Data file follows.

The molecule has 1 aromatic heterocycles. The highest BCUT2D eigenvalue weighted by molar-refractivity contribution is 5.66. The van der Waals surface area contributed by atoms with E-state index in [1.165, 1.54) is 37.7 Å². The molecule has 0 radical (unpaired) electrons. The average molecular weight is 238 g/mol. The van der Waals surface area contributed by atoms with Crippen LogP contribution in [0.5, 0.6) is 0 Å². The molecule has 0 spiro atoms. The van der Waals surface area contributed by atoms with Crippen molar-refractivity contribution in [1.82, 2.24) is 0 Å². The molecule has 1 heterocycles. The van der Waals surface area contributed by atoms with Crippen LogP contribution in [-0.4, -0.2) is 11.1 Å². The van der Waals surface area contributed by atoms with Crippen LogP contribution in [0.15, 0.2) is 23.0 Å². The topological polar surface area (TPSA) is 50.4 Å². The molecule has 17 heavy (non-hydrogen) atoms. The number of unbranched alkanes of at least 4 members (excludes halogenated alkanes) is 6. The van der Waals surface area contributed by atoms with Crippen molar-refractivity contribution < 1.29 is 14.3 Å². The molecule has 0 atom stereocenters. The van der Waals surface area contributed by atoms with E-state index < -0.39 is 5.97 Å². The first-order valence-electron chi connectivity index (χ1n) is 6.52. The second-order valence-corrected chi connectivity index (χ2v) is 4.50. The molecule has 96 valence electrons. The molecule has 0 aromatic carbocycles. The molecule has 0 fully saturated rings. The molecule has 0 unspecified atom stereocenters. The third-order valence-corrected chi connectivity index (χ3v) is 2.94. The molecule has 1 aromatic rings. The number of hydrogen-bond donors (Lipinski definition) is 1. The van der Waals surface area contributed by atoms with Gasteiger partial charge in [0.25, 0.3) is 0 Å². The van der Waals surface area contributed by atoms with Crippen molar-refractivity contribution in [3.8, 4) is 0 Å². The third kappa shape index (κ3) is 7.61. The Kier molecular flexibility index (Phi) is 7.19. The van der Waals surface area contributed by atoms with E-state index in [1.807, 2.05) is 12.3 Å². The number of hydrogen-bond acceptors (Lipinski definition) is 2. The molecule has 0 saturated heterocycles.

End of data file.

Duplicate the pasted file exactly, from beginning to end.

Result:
The molecule has 1 aromatic heterocycles. The highest BCUT2D eigenvalue weighted by molar-refractivity contribution is 5.66. The van der Waals surface area contributed by atoms with E-state index in [1.165, 1.54) is 37.7 Å². The molecule has 0 radical (unpaired) electrons. The average molecular weight is 238 g/mol. The van der Waals surface area contributed by atoms with Crippen LogP contribution in [0.5, 0.6) is 0 Å². The molecule has 0 spiro atoms. The van der Waals surface area contributed by atoms with Crippen molar-refractivity contribution in [1.82, 2.24) is 0 Å². The molecule has 1 heterocycles. The van der Waals surface area contributed by atoms with Crippen LogP contribution in [-0.4, -0.2) is 11.1 Å². The van der Waals surface area contributed by atoms with Crippen LogP contribution in [0.15, 0.2) is 23.0 Å². The topological polar surface area (TPSA) is 50.4 Å². The molecule has 17 heavy (non-hydrogen) atoms. The number of unbranched alkanes of at least 4 members (excludes halogenated alkanes) is 6. The van der Waals surface area contributed by atoms with Crippen molar-refractivity contribution < 1.29 is 14.3 Å². The molecule has 0 atom stereocenters. The van der Waals surface area contributed by atoms with E-state index < -0.39 is 5.97 Å². The first-order valence-electron chi connectivity index (χ1n) is 6.52. The second-order valence-corrected chi connectivity index (χ2v) is 4.50. The molecule has 96 valence electrons. The molecule has 0 aromatic carbocycles. The molecule has 0 fully saturated rings. The molecule has 0 unspecified atom stereocenters. The third-order valence-corrected chi connectivity index (χ3v) is 2.94. The molecule has 1 aromatic rings. The number of hydrogen-bond donors (Lipinski definition) is 1. The van der Waals surface area contributed by atoms with Gasteiger partial charge in [0.25, 0.3) is 0 Å². The van der Waals surface area contributed by atoms with Crippen molar-refractivity contribution in [3.8, 4) is 0 Å². The third kappa shape index (κ3) is 7.61. The Kier molecular flexibility index (Phi) is 7.19. The van der Waals surface area contributed by atoms with E-state index in [1.807, 2.05) is 12.3 Å². The number of hydrogen-bond acceptors (Lipinski definition) is 2. The molecule has 0 saturated heterocycles.